Tours Travel

Broken promises and Superstorm Sandy

Bureaucratic processes never cease to amaze me by how long they take to pass.

My partner and I own a 20 year old business located in Coney Island, Brooklyn, New York. It is a small event management company that takes care of all kinds of occasions, from baptisms and brises to weddings and 50 anniversaries, corporate or private parties, large or small, without differences. We are located right across the street from Gargiulo’s Restaurant, a 106 year old Brooklyn classic. That restaurant / banquet hall has been in my partner’s family since 1965, and is family owned and operated.

On October 29, 2012, all of our daily routines were washed away by the tide – literally! Hurricane Sandy came closer, bringing more than five feet of water from Coney Island Creek first and then ocean surge. All of Coney Island was covered in water and sand from the shore to the Belt Parkway. No property was saved.

Cousins ​​had flooded the cellars; a cousin lost his beachfront home to the ravages of the Atlantic; at least a dozen personal vehicles all sunk; more than 10 inches of water on the entire first floor of the restaurant that rises more than four feet from street level; a 10 foot tall basement, over 20,000 square feet, filled to the roof with seawater.

And then there was our store.

All of our stock had just been delivered. We had some of the best opportunities and events of our careers during the week before the storm – a Halloween-themed nut soup birthday party, the American Cancer Society called us to make giant arches in Central Park early on, and finish lines of her main fundraising walk in New York City, complete balloon decorations on the set of Rachel Ray for her Halloween show. Everything seems blurry at this point, so far removed from our current reality. The counters smashed the front door, the items that had been lifted all fell to the floor and plunged into more than five feet of water, all the equipment for inflating balloons under the water, almost all the balloons we had disappeared. Not even the scissors drawer survived.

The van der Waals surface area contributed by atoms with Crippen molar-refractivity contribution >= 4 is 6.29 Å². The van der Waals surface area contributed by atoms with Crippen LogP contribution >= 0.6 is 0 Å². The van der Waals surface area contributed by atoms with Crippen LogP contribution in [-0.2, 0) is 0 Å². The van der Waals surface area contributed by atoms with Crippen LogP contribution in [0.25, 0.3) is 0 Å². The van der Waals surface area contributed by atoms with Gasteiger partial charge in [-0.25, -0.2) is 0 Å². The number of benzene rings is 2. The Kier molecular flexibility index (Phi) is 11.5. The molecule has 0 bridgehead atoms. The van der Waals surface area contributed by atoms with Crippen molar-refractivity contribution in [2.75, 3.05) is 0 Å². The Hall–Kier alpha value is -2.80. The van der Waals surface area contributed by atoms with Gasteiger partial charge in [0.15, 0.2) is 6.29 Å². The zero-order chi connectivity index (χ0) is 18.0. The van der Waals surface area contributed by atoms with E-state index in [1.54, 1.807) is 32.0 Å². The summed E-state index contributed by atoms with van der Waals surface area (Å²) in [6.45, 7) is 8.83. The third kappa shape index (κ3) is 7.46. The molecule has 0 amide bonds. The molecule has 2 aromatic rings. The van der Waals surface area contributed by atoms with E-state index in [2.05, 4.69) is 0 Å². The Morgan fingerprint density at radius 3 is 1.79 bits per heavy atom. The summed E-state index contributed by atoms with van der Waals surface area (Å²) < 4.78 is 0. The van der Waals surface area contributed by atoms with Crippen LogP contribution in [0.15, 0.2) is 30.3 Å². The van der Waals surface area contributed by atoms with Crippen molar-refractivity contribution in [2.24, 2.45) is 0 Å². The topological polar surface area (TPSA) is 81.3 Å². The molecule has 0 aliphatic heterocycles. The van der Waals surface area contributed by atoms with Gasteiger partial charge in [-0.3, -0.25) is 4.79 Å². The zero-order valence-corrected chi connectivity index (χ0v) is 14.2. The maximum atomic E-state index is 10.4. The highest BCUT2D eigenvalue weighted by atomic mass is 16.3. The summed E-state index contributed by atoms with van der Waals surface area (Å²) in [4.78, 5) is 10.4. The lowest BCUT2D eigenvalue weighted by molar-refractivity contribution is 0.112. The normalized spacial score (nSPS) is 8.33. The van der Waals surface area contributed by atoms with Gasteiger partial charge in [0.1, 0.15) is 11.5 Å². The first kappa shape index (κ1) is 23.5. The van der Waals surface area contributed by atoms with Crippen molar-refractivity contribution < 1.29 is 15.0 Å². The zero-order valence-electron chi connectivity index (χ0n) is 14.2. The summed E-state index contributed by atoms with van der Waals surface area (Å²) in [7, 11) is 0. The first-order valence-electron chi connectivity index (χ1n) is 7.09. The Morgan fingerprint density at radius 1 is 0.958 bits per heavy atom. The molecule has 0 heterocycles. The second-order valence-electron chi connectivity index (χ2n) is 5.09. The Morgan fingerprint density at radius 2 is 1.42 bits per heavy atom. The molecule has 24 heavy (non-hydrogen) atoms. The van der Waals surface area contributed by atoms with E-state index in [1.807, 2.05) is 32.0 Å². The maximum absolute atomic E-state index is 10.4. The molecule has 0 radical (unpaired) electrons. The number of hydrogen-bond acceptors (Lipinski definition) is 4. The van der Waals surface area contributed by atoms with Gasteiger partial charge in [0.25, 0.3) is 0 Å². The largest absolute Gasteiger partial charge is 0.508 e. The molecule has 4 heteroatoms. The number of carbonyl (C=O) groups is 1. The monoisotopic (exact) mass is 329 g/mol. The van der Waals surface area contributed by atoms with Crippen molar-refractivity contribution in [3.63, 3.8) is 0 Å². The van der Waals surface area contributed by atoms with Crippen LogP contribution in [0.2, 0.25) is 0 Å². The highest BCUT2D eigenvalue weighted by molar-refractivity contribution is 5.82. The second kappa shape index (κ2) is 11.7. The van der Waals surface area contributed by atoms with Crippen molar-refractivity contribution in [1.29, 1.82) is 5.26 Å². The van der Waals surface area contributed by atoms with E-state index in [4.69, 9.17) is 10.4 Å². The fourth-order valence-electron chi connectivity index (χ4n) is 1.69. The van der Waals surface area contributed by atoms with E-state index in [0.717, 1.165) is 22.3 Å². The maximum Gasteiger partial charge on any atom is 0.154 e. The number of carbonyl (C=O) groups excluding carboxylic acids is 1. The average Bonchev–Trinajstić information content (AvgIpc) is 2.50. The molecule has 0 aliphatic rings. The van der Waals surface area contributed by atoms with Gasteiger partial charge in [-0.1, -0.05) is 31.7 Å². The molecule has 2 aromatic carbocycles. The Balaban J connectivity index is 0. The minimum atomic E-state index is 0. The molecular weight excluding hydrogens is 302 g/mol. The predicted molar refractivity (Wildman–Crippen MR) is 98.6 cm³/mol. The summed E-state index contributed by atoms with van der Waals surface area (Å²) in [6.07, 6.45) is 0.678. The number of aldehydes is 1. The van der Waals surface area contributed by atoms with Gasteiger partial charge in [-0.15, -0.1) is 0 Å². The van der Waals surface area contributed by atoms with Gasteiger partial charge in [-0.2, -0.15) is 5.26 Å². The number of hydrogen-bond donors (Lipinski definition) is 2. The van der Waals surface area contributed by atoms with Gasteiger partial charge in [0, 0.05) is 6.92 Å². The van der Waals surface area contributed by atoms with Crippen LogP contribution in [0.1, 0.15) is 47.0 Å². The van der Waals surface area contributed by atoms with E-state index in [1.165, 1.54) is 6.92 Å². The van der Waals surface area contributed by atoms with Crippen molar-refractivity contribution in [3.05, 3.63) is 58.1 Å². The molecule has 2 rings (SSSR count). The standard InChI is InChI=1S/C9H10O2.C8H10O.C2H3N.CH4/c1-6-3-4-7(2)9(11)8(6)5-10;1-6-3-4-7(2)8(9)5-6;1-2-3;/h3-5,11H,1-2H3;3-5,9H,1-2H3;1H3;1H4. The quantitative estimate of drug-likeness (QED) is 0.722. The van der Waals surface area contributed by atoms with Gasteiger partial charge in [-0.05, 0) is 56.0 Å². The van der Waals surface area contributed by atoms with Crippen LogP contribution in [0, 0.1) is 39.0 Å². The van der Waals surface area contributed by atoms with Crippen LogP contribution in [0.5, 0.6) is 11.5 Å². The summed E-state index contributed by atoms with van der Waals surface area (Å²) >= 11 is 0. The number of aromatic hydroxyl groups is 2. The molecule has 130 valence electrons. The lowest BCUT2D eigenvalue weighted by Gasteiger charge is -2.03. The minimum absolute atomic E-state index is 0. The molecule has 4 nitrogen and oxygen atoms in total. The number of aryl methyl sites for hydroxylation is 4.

We were done.

The day after the storm, my partner and I decided to close. Everything that was ruined by the salt water went to the trash. Someone came and told us that FEMA was in the area and that we should go talk to them, which we did. It seemed surreal to me – we’d been on vacation in New Orleans a year earlier and sitting in front of the same trailers we’d heard from Big Easy residents was almost too much to bear. My partner was optimistic, even positive. All I wanted to do was cry.

With a restless night’s sleep in a house without power, we arrived the next day and decided to reopen because the representatives in the FEMA trailer sounded so optimistic. We would petition the SBA and NYCEDC; they would help us. Our staff came over and cleaned the entire store – young children who had come into our store looking for work years before stood in front of us and told us that “we were in this together” and that they would help us rebuild. We knew we could work as long as we had scissors, a helium tank, and some balloons. And that’s what we did.

As we did in 2001, after the September 11 attacks in our city, we went back to work. In 2001, our bank representatives showed up less than a month later to sign the “bridge loans” available from the government to “help us get back on it.” So Coney Island didn’t seem like a terrorist target to us, but the money came in and we were able to strengthen our business with the SBA behind us. This time, the SBA was behind us, basically kicking us while we were down.

All archived paperwork, interviews and meetings held. Over thirty phone calls and hundreds of pages later: I am the proud owner of a denial letter from NYCEDC (too high a risk), a denial letter from the SBA (we didn’t make a big enough profit in 2011) final denial of a private program since we owned a property – there was no way to get the funds we needed to rebuild.

We were told that we could reapply and appeal the decisions. All the money we have earned has gone to pay for the new electrical panel, new walls and insulation, new doors and trim. Jim Parker and more than 30 members of raised money to help us restock our balloon inventory. We received a $ 500 grant from the Alliance for Coney Island and a $ 1000 “Pay It Forward” grant from LiteWing Naturals in NJ. These grants have helped us tremendously; our thanks will never be enough to compensate for your kindness and consideration.

But as for my faith in government sponsored programs that are designed to help those who need it most, I can tell you this: I was always told to do good and that good would be returned. My partner and I have always tried to do the right thing: we have always tried to be fair, honest, supportive of our staff, eager to work and help others. That is something that will never change.

My faith in the promises of our government programs? Swept away by Superstorm Sandy.

Learned lessons? Trust yourself, treasure those who support you, work hard, and pray for sunshine.

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